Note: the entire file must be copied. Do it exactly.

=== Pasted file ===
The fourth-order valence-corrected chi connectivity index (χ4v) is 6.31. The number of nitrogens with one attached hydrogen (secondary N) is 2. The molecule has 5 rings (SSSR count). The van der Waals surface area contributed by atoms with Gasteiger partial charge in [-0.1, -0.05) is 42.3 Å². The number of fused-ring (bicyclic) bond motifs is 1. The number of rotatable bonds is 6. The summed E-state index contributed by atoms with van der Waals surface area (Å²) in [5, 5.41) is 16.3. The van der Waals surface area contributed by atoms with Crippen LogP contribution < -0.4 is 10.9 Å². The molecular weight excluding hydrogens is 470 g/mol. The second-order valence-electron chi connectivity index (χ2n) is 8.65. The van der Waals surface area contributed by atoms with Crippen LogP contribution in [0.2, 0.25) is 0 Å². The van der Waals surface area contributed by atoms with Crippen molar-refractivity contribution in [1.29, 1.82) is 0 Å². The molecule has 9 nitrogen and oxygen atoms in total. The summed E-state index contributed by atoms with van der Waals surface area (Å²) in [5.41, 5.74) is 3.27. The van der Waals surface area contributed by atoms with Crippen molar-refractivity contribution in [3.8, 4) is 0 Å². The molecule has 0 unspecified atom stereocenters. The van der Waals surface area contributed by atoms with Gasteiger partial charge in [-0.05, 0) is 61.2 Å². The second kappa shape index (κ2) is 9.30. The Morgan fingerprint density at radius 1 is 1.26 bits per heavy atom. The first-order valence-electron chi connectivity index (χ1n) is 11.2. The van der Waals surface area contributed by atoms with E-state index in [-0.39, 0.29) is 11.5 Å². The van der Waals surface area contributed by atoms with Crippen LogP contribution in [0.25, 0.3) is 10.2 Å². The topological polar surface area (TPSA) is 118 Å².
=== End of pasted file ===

The fourth-order valence-corrected chi connectivity index (χ4v) is 6.31. The number of nitrogens with one attached hydrogen (secondary N) is 2. The molecule has 5 rings (SSSR count). The van der Waals surface area contributed by atoms with Gasteiger partial charge in [-0.1, -0.05) is 42.3 Å². The number of fused-ring (bicyclic) bond motifs is 1. The number of rotatable bonds is 6. The summed E-state index contributed by atoms with van der Waals surface area (Å²) in [5, 5.41) is 16.3. The van der Waals surface area contributed by atoms with Crippen LogP contribution < -0.4 is 10.9 Å². The molecular weight excluding hydrogens is 470 g/mol. The second-order valence-electron chi connectivity index (χ2n) is 8.65. The van der Waals surface area contributed by atoms with Crippen LogP contribution in [0.2, 0.25) is 0 Å². The van der Waals surface area contributed by atoms with Crippen molar-refractivity contribution in [1.29, 1.82) is 0 Å². The molecule has 9 nitrogen and oxygen atoms in total. The summed E-state index contributed by atoms with van der Waals surface area (Å²) in [5.41, 5.74) is 3.27. The van der Waals surface area contributed by atoms with Crippen molar-refractivity contribution in [3.8, 4) is 0 Å². The molecule has 0 unspecified atom stereocenters. The van der Waals surface area contributed by atoms with Gasteiger partial charge in [-0.05, 0) is 61.2 Å². The second kappa shape index (κ2) is 9.30. The Morgan fingerprint density at radius 1 is 1.26 bits per heavy atom. The first-order valence-electron chi connectivity index (χ1n) is 11.2. The van der Waals surface area contributed by atoms with E-state index in [-0.39, 0.29) is 11.5 Å². The van der Waals surface area contributed by atoms with Crippen LogP contribution in [0.25, 0.3) is 10.2 Å². The topological polar surface area (TPSA) is 118 Å².